Most human beings run their lives to patterns and habits.
Which means most of society runs on habit too. Which is good, since then we know what to count on, and as we often say, humans mostly want tomorrow to be more or less what it is today.
Unless situation is well nigh unbearable, a large portion of the population will just want things to go on as they are right now. Or not too different.
The tragedy — and glory — of humans is that we dream of really big things, but in the end we settle for, to quote Terry Pratchett “An egg sandwich and hope it’s well done.”
The people who achieve big things are honestly a bit broken. Yeah, much is made in biographies and movies about how the great are really more unhappy than us, etc. That’s not always true. Might never be true. To be great, to achieve something, people need to get their fractures if not mended (most often mended is not possible) under control. Yeah, weirdness remains, sure, but whether they collect peach pits, or dye their cats pink, the high achievers are most often functional and even happy people. Perhaps not happy in terms that would work for you (but would anyone else’s happiness work for you?) but happy enough.
Being broken, whether through some horrible incident in childhood, as Freud would have us believe, or because their brain is quirky, is the reason they run a little faster, work a little harder, or persist beyond human limits. Or, of course, the reason they find the present unendurable and want a different future.
Even those people, though — I know a few — run on habits. Usually in fact, being more broken than average (we’re all somewhat broken, you know? I mean, no, it’s not just you) they need tighter and more exact habits than other people. It’s not quite wrong when the movies and books portray people who are driven, motivated and smart as running on very tight internal schedules. Partly because when you’re trying the unknown, you need the known.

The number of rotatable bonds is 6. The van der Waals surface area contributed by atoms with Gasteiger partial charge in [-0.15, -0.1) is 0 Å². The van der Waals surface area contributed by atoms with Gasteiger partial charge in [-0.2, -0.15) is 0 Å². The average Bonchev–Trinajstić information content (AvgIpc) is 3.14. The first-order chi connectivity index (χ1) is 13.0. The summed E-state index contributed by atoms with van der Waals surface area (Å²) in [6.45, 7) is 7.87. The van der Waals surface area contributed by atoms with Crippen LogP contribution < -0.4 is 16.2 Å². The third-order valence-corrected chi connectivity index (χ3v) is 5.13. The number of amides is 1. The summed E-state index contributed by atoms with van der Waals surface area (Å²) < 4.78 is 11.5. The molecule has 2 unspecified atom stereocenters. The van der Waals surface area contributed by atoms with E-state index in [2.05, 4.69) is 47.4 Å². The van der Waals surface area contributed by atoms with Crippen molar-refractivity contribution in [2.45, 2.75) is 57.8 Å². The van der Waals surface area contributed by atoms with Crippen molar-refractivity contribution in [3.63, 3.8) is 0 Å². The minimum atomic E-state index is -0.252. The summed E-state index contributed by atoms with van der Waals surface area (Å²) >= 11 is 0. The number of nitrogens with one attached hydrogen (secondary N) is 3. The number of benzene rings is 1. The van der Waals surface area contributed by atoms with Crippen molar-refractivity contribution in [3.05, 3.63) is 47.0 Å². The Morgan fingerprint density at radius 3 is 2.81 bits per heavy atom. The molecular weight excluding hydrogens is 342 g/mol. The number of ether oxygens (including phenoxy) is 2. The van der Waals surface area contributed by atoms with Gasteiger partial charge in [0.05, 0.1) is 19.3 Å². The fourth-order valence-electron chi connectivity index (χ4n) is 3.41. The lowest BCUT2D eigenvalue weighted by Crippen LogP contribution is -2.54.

Through some of the most difficult (though not always bad) times in my life, my routines ran like clockwork. Up at the same time, same thing for breakfast, go for walk, come back work till x time. Have lunch. Work till Y time. Tic Tic Tic.
Doing it that way freed my brains and emotions for the serious stuff, and left the day to run on wheels, no matter what wheels were coming off from my publishing, or whatever.
And then the bow breaks.
For me it was gradual, because it was a slow progression of an insidious illness (two actually) which attacks brain power.
I first noticed the habits coming unglued, then stopped being able to write much of anything longer than a blog post.
When you take in account that I can and have written a novel in two days, suddenly finding 4k words an immense weight to lift was an issue.
You can kind of see the worst of it if you go over my posts in 2014 and 2015. I do notice it when I’m looking for things to echo.
Sure my posts are always typo fests. Partly because they’re written around the “real” work day and either when I’m exhausted, or when I am still half asleep, depending.
But typo fests are one thing, and actual issues bringing the point home are another. Sometimes in the middle I just spin in circles. And sometimes I don’t know how you guys put up with it those years.
It’s been getting better since. It’s not…. Okay yet. Treatment for an illness started in 16 and in another finally clicked (though I was semi-treated) in 18.
I am told severe brain injury, which by that time I had, takes 7 years (at least. Sometimes more. In some ways younger son is NOW recovering from the issues he has had since 4 when he got major brain trauma. (Dancing. In socks. On the edge of the tub. No I don’t know why. Yes, I literally turned my head for a minute.) No idea why it took that long, and I doubt anyone else knows.)
So I am better. Not quite back to the state quasi-ante. (And the cursed book is a separate consideration.)
But what I realize, as I heal, is both what a mess it got to, and how much I relied on habits that got nuked from orbit. Like you know, get up at same time, have x for breakfast, sit down to work till y.
In all that the lockdown hasn’t helped.
Which brings us to the bigger point. (Because I’ve whined about my personal issues with establishing and re-learning habits.)
All of society’s habits got nuked. Some of them very long standing for many, many people. And expectations are all up in the air.